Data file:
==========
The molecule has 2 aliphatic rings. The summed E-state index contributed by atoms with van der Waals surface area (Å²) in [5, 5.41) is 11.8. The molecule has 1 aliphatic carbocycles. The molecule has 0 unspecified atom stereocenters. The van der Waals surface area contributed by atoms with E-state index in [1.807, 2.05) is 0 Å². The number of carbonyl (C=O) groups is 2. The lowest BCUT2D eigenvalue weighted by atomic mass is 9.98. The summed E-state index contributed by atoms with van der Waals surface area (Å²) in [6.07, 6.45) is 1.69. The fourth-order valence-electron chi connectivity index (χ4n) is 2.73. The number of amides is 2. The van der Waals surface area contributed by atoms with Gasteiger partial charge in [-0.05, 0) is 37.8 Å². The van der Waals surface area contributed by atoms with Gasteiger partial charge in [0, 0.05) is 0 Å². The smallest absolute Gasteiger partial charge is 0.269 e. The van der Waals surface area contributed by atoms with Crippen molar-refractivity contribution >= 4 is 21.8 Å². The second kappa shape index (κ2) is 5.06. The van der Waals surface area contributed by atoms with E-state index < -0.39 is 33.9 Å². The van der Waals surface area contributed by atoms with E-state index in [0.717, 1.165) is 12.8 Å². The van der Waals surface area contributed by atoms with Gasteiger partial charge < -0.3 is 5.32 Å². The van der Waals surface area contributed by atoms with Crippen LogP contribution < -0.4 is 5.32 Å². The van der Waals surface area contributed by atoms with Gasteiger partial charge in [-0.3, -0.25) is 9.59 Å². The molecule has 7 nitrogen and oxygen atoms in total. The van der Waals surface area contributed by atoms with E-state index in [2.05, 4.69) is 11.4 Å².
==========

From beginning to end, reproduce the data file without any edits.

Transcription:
The molecule has 2 aliphatic rings. The summed E-state index contributed by atoms with van der Waals surface area (Å²) in [5, 5.41) is 11.8. The molecule has 1 aliphatic carbocycles. The molecule has 0 unspecified atom stereocenters. The van der Waals surface area contributed by atoms with E-state index in [1.807, 2.05) is 0 Å². The number of carbonyl (C=O) groups is 2. The lowest BCUT2D eigenvalue weighted by atomic mass is 9.98. The summed E-state index contributed by atoms with van der Waals surface area (Å²) in [6.07, 6.45) is 1.69. The fourth-order valence-electron chi connectivity index (χ4n) is 2.73. The number of amides is 2. The van der Waals surface area contributed by atoms with Gasteiger partial charge in [-0.05, 0) is 37.8 Å². The van der Waals surface area contributed by atoms with Gasteiger partial charge in [0, 0.05) is 0 Å². The smallest absolute Gasteiger partial charge is 0.269 e. The van der Waals surface area contributed by atoms with Crippen molar-refractivity contribution >= 4 is 21.8 Å². The second kappa shape index (κ2) is 5.06. The van der Waals surface area contributed by atoms with E-state index < -0.39 is 33.9 Å². The van der Waals surface area contributed by atoms with E-state index in [0.717, 1.165) is 12.8 Å². The van der Waals surface area contributed by atoms with Gasteiger partial charge < -0.3 is 5.32 Å². The van der Waals surface area contributed by atoms with Crippen LogP contribution < -0.4 is 5.32 Å². The van der Waals surface area contributed by atoms with Gasteiger partial charge in [-0.3, -0.25) is 9.59 Å². The molecule has 7 nitrogen and oxygen atoms in total. The van der Waals surface area contributed by atoms with E-state index in [2.05, 4.69) is 11.4 Å².